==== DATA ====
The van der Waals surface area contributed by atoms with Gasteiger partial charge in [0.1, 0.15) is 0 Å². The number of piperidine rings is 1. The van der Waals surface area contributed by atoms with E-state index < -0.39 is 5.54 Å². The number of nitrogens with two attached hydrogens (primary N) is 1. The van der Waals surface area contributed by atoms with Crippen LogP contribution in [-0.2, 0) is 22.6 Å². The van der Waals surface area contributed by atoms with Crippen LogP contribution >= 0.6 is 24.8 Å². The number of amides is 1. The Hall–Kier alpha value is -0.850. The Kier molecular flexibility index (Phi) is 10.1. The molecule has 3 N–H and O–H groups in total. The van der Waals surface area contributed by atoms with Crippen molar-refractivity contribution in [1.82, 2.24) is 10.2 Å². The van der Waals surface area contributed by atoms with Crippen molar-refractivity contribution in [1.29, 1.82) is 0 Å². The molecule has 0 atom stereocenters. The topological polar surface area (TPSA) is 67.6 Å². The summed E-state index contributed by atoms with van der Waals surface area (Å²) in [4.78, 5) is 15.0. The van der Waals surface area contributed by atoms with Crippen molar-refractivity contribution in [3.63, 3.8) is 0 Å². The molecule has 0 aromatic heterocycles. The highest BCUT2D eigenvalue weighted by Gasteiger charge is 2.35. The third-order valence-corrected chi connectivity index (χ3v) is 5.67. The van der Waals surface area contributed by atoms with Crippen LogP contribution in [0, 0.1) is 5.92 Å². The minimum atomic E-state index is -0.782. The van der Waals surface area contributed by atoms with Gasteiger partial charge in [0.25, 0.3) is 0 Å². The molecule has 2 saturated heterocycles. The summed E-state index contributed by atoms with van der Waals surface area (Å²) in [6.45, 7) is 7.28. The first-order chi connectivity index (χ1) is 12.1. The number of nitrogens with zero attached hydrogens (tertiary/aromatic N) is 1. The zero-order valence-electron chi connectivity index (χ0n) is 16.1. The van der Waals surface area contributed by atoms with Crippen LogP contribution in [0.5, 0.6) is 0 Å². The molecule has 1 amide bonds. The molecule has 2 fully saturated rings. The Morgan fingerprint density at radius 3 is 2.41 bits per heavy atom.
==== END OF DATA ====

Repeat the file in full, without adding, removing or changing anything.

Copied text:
The van der Waals surface area contributed by atoms with Gasteiger partial charge in [0.1, 0.15) is 0 Å². The number of piperidine rings is 1. The van der Waals surface area contributed by atoms with E-state index < -0.39 is 5.54 Å². The number of nitrogens with two attached hydrogens (primary N) is 1. The van der Waals surface area contributed by atoms with Crippen LogP contribution in [-0.2, 0) is 22.6 Å². The van der Waals surface area contributed by atoms with Crippen LogP contribution >= 0.6 is 24.8 Å². The number of amides is 1. The Hall–Kier alpha value is -0.850. The Kier molecular flexibility index (Phi) is 10.1. The molecule has 3 N–H and O–H groups in total. The van der Waals surface area contributed by atoms with Crippen molar-refractivity contribution in [1.82, 2.24) is 10.2 Å². The van der Waals surface area contributed by atoms with Crippen molar-refractivity contribution in [1.29, 1.82) is 0 Å². The molecule has 0 atom stereocenters. The topological polar surface area (TPSA) is 67.6 Å². The summed E-state index contributed by atoms with van der Waals surface area (Å²) in [4.78, 5) is 15.0. The van der Waals surface area contributed by atoms with Crippen molar-refractivity contribution in [3.63, 3.8) is 0 Å². The molecule has 0 aromatic heterocycles. The highest BCUT2D eigenvalue weighted by Gasteiger charge is 2.35. The third-order valence-corrected chi connectivity index (χ3v) is 5.67. The van der Waals surface area contributed by atoms with Crippen LogP contribution in [0, 0.1) is 5.92 Å². The minimum atomic E-state index is -0.782. The van der Waals surface area contributed by atoms with Gasteiger partial charge in [0.25, 0.3) is 0 Å². The molecule has 2 saturated heterocycles. The summed E-state index contributed by atoms with van der Waals surface area (Å²) in [6.45, 7) is 7.28. The first-order chi connectivity index (χ1) is 12.1. The number of nitrogens with zero attached hydrogens (tertiary/aromatic N) is 1. The zero-order valence-electron chi connectivity index (χ0n) is 16.1. The van der Waals surface area contributed by atoms with Crippen LogP contribution in [0.5, 0.6) is 0 Å². The molecule has 1 amide bonds. The molecule has 2 fully saturated rings. The Morgan fingerprint density at radius 3 is 2.41 bits per heavy atom.